Slovakian radiolarite in Paleolithic and Mesolithic cultures in Poland
Staringia , Volume 6 - Issue 1 p. 126- 129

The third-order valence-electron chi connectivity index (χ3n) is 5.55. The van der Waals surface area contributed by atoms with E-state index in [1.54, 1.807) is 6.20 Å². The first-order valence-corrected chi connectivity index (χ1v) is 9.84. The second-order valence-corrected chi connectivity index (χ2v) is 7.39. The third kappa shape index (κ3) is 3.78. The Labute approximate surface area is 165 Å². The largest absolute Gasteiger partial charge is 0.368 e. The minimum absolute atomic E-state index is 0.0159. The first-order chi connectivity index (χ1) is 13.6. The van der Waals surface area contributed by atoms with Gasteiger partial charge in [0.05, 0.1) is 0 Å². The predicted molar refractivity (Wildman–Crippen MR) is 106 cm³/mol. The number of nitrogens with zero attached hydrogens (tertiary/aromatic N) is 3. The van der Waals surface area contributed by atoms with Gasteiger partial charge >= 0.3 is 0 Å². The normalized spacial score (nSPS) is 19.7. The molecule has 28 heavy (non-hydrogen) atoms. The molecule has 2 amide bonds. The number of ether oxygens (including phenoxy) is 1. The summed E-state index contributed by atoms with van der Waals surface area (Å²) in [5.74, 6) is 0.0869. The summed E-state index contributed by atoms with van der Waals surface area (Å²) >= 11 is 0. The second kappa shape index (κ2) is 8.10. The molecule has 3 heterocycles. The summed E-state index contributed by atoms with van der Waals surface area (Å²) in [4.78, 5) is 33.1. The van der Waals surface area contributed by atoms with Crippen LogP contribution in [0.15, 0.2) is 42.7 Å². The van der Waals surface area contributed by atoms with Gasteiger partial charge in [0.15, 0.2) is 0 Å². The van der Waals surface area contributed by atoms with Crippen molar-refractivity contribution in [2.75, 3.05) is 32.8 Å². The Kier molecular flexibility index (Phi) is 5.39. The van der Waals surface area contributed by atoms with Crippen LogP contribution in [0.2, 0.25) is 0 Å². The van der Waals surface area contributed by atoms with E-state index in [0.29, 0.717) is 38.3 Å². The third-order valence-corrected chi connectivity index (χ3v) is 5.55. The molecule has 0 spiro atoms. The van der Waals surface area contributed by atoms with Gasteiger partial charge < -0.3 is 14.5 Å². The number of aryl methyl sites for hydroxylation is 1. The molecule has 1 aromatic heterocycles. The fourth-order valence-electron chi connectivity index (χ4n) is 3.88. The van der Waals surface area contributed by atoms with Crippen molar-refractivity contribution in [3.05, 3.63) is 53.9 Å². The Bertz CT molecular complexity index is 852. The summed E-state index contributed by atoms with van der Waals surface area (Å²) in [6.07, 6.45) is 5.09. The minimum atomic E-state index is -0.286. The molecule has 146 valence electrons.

1. The aim of this paper is to present the distribution and utilization of radiolarite in Poland during the Paleolithic and Mesolithic ages. This raw material is of exceptionally fine aesthetic qualities (velvety textures of the surface and vived red, olive and yellow colours) and is found in deposits in Slovakia, mainly in alluvia of the Vag river valley. Recently, it was also discovered in the Pieniny mountains, on the Polish side of the Carpathians. 2. Radiolarite is of fairly good, technological quality which, however, is not superior to that of such Polish materials as the Cracow Jurassic flint or, especially, of the so called 'chocolate' flint. 3. The main deposits in Slovakia are separated from the Polish sites containing radiolarite artifacts in their inventories by the giant barrier of the Carpathians (rising up to 2500 meters above sea level) and so the only convenient route from one region to the other led through the Moravian Gate, at least during the cold periods of the Pleistocene. Mountain passes, such as the Poprad river valley, were also used at times. 4. Depending on the period in prehistory, the Slovakian radiolarite played a varying role in stone inventories of southern Poland but it was never the principal raw material. Its presence in the region testifies to lively contacts between the inhabitants of the upper Oder and Vistula river basins and communities of the middle Danube basin. 5. The Middle Paleolithic. — The oldest radiolarite artifacts appear in Poland in the Middle Paleolithic (Levalloisian cores from the Krakow – Zwierzyniec I site) but are very few in this period. 6. The Upper Paleolithic – the Aurignacian cultures. — A considerable inflow of radiolarite into Poland is evident during the Upper Paleolithic, particularly in some of the Cracow Aurignacian assemblages where the red variety of this material comprises up to 3% of all the tools (Krakow – Zwierzyniec I). Apart from tools, Zwierzyniec also yielded blades, flakes and even a core. We are thus justified in believing that radiolarite arrived on the site in the form of pebbles and only on the spot underwent the full cycle of core formation and exploitation together with tool production, as was exactly the case with all other local material found in the Zwierzyniec assemblage. If this was indeed what happened, we are probably dealing with traces of a roaming group of Aurignacian hunters which travelled both in Slovakia and in Little Poland constantly picking up concretions of raw material that was available in the given region. The diversity of material in the Zwierzyniec assemblage (Jurassic flint, radiolarite) would permit a reconstruction of the boundaries of the area frequented by the Aurignacian community – this region could have been up to 300 kilometers across. It is worth noting that the Aurignacian assemblages from Zwierzyniec, although distinct, are strongly related to assemblages from across the Carpathians. We must also remember that other Aurignacian assemblages from Poland, eg. Piekary II, Gora Pulawska II, do not contain radiolarite. This would indicate that groups from these sites did not venture into Slovakia. It is worth noting that the Aurignacian peoples simultaneously used several materials at any given time, usually favouring the local varieties. 7. Other cultures of the early phase of the Upper Paleolithic. — The remaining cultures of the early phase of the Upper Paleolithic (eg. the Jerzmanowician) were also familiar with Slovakian radiolarite but it is difficult to investigate their raw material management (Nietoperzowa Cave layer 5, Krakow – Zwierzyniec I – 'lower loess'). 8, The Gravettian cultures. — In the complex of Gravettian cultures from the second half of the Upper Paleolithic, the managing of raw material becomes more complex with fewer material varieties being used for tool production. Dominant is usually the local variety i.e. one closest to the site; in the latter case the material often arrived on the site partly worked: this is suggested by, for example, the discoveries of specialistic workshops that manufactured precores and even finished blades which were then expedited to the home site (Krakow – Spadzista B). For this reason, the relatively few radiolarites of the Polish Gravettian home sites are in the form of finished tools. This would be evidence that special expeditions were organized to obatin material which, as could have been the case with radiolarite, was perhaps acquired through exchange with other groups. 9. The Late Paleolithic. — The period of particularly voluminous inflow of radiolarite into southern Poland is the decline of the last Glacial, particularly the nineth millenium B.C., during which the regions north of the Carpathians were inhabited by the Swiderian reindeer hunters. These wandering people of the Polish Lowland achieved particularly good results in the extraction, processing and wide distribution of the better sorts of flint material: we had the pleasure of demonstrating this during the Second Maastricht Symposium. One such material, albeit of local significance only, was Slovakian radiolarite which reached the Swiderian territory through the Moravian Gate as well as through the difficult transcarpathian passes. This is proved by one Swiderian site in northern Slovakia in the valley of the only river in that stretch of Carpathians – the Poprad (Velky Slavkov site). The red variety of radiolarite was used by the Swiderians most often, which means that they either practiced some sort of selection or had access only to some of its sources. The sites yield numerous fragments of large, regular blades as well as many tools typical of the Swiderian culture (tanged points, end-scrapers, burins). And now a few words about the possible model of acquisition and distribution of radiolarite in Swiderian culture. The material came to southern Poland from an average distance of 300 to 350 kilometers in the form of, among others, not worked pebbles and, possibly, also precores. The distance was not a great problem for the Swiderians who admirably mastered the acquisition and wide distribution (over distances of up to 450 kilometers) of the local 'chocolate' flint. The deliveries of the required material could have been carried out during the seasonal migrations (probably covering distances of several hundred kilometers) after the reindeer herds. In this case we must assume that Swiderians were periodic visitors in areas south of the Carpathians.